- The Washington Times - Thursday, February 6, 2003

WASHINGTON, Feb. 6 (UPI) — The White House Thursday dismissed North Korea's threat of "pre-emptive" war against the United States, saying it was prepared with "robust plans for any contingencies."

"We've heard much talk from North Korea before," said White House spokesman Ari Fleischer. "Obviously the United States is very prepared with robust plans for any contingencies."

An official from North Korea's Foreign Ministry told Britain's Guardian newspaper Pyongyang reserved the right to launch a pre-emptive attack against Washington.

"The United States says that after Iraq, we are next," Ri Pyong-gap, deputy director at the ministry, said. "But we have our own countermeasures. Pre-emptive attacks are not the exclusive right of the U.S."

Earlier Thursday, North Korea warned that if the United States attacked a nuclear facility, reopened a day earlier, the result would be disaster to Koreans on both sides of the peninsula.

"If the United States launches a surprise attack on our peaceful nuclear facilities, it will spark a full-scale war," said Rodong Sinmun, North Korea's state-run newspaper. "A U.S. attack will lead to a nuclear war. All Koreans not only in the North but also in the South will become a victim of the war."

North Korea Wednesday said it had restarted a nuclear reactor that could be used to make radioactive materials for weapons.

Fleischer dismissed Pyongyang's war talk.

"This type of talk and the type of actions North Korea has engaged in and … is engaging in only hurt North Korea and further isolate the North Korean people from the modern world," he said. "…We will always have contingency plans."

He said Washington was working with Japan, South Korea and China to ease the tensions with Pyongyang.

South Korea said it was deeply concerned about the escalating nuclear standoff but said the North's move did not necessarily mean it would go nuclear.

North Korea said its reactor operations were proceeding "on a normal footing."

"The DPRK (North Korea) is now putting the operation of its nuclear facilities for the production of electricity on a normal footing after their restart," a foreign ministry spokesman said.

Officials in Seoul said they could not confirm the restart of North Korea's nuclear facilities and added the Wednesday announcement may have been a move by Pyongyang to draw Washington's attention as the United States stepped up war preparations against Iraq.

Pyongyang's state-run Korean Central News Agency quoted the foreign ministry spokesman as saying that North Korea "solemnly" stated that its nuclear activity would be limited to peaceful purposes, including the production of electricity "at the present stage."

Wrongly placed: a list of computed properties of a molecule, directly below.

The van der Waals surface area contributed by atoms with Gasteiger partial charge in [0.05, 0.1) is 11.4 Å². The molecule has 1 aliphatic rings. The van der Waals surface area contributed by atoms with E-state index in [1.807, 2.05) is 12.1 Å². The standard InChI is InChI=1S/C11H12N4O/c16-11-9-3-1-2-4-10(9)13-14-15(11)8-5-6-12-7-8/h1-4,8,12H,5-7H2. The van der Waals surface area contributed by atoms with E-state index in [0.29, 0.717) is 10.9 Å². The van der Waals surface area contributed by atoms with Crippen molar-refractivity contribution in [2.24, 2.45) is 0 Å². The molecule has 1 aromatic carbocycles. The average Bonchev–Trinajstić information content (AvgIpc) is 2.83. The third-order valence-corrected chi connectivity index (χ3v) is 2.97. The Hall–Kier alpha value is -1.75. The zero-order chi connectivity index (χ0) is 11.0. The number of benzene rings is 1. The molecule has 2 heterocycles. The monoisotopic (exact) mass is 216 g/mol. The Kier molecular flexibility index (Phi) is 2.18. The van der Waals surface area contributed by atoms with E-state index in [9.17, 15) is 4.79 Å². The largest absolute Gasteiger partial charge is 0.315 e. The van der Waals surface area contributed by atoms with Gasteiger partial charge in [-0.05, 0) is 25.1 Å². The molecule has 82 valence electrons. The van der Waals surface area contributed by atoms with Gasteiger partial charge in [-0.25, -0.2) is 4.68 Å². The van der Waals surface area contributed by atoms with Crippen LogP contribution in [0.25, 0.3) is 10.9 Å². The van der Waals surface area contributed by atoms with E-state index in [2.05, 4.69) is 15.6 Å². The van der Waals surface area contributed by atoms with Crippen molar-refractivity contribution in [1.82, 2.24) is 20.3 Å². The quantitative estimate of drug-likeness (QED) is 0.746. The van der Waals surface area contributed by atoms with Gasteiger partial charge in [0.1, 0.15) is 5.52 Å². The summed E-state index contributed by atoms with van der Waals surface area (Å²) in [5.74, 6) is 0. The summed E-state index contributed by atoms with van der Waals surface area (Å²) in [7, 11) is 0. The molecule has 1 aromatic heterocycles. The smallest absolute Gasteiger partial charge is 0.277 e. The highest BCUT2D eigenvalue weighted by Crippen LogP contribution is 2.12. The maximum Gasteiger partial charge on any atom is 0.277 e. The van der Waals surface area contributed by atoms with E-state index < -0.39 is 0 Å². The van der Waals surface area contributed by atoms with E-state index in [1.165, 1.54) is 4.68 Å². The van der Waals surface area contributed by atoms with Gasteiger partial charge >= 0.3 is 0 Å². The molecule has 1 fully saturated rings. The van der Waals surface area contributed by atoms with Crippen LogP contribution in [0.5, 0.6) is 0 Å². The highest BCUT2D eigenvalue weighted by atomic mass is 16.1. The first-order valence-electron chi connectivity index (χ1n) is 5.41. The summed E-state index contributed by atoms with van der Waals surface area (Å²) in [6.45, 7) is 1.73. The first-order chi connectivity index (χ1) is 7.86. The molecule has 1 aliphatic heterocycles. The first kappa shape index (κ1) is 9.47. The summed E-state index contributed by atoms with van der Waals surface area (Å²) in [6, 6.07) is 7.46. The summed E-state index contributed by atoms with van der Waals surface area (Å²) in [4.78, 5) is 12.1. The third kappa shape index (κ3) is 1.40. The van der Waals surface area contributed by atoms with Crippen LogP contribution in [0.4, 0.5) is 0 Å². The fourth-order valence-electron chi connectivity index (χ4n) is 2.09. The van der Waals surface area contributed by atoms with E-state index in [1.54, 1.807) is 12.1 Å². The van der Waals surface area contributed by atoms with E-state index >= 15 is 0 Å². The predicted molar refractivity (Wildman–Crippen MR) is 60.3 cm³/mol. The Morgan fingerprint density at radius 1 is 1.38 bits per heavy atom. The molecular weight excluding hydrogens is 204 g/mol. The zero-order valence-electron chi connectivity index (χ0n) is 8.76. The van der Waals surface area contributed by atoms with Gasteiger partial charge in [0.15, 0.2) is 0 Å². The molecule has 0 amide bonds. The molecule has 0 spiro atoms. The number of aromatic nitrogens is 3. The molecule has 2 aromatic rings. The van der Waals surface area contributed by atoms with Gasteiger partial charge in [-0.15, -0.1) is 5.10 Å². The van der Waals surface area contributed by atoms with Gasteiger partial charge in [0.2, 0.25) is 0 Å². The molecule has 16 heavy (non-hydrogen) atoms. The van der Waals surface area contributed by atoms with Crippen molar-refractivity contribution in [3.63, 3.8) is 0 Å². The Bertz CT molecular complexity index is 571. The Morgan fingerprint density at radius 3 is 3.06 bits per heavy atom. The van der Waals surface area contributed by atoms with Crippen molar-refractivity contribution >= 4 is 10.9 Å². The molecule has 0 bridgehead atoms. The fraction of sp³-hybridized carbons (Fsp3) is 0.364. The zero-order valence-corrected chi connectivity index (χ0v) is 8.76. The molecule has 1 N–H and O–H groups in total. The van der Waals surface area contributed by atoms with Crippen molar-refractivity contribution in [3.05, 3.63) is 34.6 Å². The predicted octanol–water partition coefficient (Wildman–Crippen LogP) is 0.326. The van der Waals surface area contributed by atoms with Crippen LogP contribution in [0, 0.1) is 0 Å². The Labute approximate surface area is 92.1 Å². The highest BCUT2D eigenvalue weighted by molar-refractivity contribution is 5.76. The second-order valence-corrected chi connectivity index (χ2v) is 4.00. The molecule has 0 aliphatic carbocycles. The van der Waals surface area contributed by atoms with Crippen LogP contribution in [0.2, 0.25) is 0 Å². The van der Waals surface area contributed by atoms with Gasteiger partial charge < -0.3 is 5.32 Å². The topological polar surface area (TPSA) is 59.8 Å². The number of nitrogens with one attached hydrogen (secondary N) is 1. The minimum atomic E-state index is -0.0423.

North Korea said its atomic facilities would be used to produce electricity, insisting its resumption of nuclear activity was a consequence of the U.S. decision to cease shipments of heavy fuel oil to the country.

But nuclear analysts say 5-megawatt reactors at a nuclear plant in Yongbyon, north of Pyongyang, are too small to generate much electricity. They fear that North Korea's move is part of efforts to producing weapons-grade plutonium. Confirmation of those concerns would come if and when North Korea restarts is refining facility at Yongbyon.

In 1994 North Korea shut down the Yongbyon site and halted construction on two larger reactors of 50 and 200 megawatts as part of a U.S.-brokered deal to build two light-water reactors, which do not produce plutonium to refine for nuclear weapons, at international expense.

In Seoul, President Kim Dae-jung again urged Pyongyang to drop its nuclear ambitions and accept international nuclear inspectors "for the sake of peaceful co-existence of both Koreas."

A Foreign Ministry official told United Press International that "the text of the North Korean report looks more like language saying it was about to restart the facility, rather than they had actually restarted it."

But the official, speaking on condition of anonymity, said the possibility is high that North Korea will eventually move to reactivate the nuclear facility if indeed they have not already.

The North's announcement came less than five days after U.S. officials said American satellite surveillance had shown North Korea was moving fuel rods around the Yongbyon reactor complex. It came the same day U.S. Secretary of State Colin Powell made a dramatic presentation before the United Nations Security Council about Iraq and its violations of disarmament agreements.

The International Atomic Energy Agency is to meet next Wednesday to discuss the nuclear standoff. Officials said IAEA's 35-nation board of governors are almost certain to send the dispute to the U.N. Security Council, which could impose sanctions. North Korea has said any sanctions on it would be tantamount to a declaration of war.

North Korea said it would no longer recognize the Security Council if it decides sanction Pyongyang.


(With Jong-Heon Lee in Seoul, South Korea)

Copyright © 2018 The Washington Times, LLC. Click here for reprint permission.

The Washington Times Comment Policy

The Washington Times welcomes your comments on Spot.im, our third-party provider. Please read our Comment Policy before commenting.


Click to Read More and View Comments

Click to Hide